When it comes to starting a fire, few elements are more vital than good tinder.
Many novice fire builders skip tinder altogether, focusing instead on small and medium-sized sticks. The result is a fussy fire that struggles to ignite.
The sole purpose of tinder is to create an ignition chain reaction. Think of tinder as an extension of the match, a way to make a small flame bigger and hotter.
Consider for a moment the differences between a cotton ball and a small stick. If held to a match, a cotton ball ignites immediately. A stick, on the other hand, takes a few seconds to ignite. Sticks light, but cotton balls light quicker. Tinder is anything that burns like a cotton ball.
"Think of tinder as an extension of the match, a way to make a small flame bigger and hotter."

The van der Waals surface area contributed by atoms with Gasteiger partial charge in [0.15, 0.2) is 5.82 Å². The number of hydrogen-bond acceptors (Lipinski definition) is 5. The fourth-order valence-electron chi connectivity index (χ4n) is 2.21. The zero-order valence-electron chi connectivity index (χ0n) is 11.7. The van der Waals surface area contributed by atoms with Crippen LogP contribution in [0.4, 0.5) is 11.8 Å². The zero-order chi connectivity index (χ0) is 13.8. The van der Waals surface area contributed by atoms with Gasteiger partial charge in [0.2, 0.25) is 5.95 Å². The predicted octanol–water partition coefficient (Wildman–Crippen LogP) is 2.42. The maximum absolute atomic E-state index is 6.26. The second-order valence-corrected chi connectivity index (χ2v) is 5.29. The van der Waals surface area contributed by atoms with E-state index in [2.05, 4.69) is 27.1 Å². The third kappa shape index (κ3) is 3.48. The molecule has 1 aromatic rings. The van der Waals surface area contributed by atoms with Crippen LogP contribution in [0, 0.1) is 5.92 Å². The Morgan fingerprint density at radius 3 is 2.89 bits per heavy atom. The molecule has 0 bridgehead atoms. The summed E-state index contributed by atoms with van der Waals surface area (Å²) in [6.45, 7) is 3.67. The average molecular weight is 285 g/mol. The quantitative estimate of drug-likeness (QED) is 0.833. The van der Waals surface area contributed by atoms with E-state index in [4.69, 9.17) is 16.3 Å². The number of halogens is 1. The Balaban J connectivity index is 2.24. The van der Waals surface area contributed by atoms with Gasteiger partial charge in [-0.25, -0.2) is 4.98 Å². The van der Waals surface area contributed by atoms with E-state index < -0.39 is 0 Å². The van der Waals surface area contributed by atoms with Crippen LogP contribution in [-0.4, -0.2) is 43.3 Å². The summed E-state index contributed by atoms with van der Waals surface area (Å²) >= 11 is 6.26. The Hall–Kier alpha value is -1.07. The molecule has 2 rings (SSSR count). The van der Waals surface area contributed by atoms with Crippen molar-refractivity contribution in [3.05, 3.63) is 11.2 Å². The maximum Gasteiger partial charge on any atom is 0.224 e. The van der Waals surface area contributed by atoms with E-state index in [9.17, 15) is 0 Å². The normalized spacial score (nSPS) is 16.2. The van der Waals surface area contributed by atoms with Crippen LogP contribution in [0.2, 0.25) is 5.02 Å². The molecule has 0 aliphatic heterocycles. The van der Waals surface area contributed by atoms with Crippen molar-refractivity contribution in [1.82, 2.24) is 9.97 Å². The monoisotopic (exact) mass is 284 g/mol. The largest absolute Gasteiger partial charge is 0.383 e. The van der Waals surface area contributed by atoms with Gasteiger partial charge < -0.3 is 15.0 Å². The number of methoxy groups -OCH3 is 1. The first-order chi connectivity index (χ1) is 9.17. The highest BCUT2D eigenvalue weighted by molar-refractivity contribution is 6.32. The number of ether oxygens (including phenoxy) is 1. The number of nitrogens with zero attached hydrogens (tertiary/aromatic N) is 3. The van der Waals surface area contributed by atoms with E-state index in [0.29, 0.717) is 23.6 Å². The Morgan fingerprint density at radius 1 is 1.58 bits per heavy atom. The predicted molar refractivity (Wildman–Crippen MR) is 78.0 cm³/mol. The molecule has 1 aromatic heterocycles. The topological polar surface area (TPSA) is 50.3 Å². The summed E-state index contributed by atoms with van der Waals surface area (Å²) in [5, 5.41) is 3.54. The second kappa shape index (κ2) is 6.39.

Cattail fluff, dandelion clock, pine needles, and dry grass make excellent tinder and can usually be found in the woods. A torn apart cattail tucked into a nest of dry grass is an ideal foundation for a strong fire.
If you don’t have easy access to dry tinder, you can process your own tinder by “fuzzing” a stick. To “fuzz” a stick, use a knife to shave off the bark. Next, create thin curls of wood all around the stick by repeatedly running the knife to the stick’s end. You can also use a knife to generate a nest of wood shavings and use that as tinder.
Fire building is one the most fundamental outdoor skills. Yes, it’s easy enough to drench a pile of logs with lighter fluid or gasoline and skip tinder altogether, but where’s the craft in that?
Ultimately, a successful fire begins with proper preparation--first tinder, then kindling, and finally fuel logs. If you skip a step you may lose your flame, and there’s nothing more depressing then a failed fire. . . but a good fire, well, that's something to be proud of.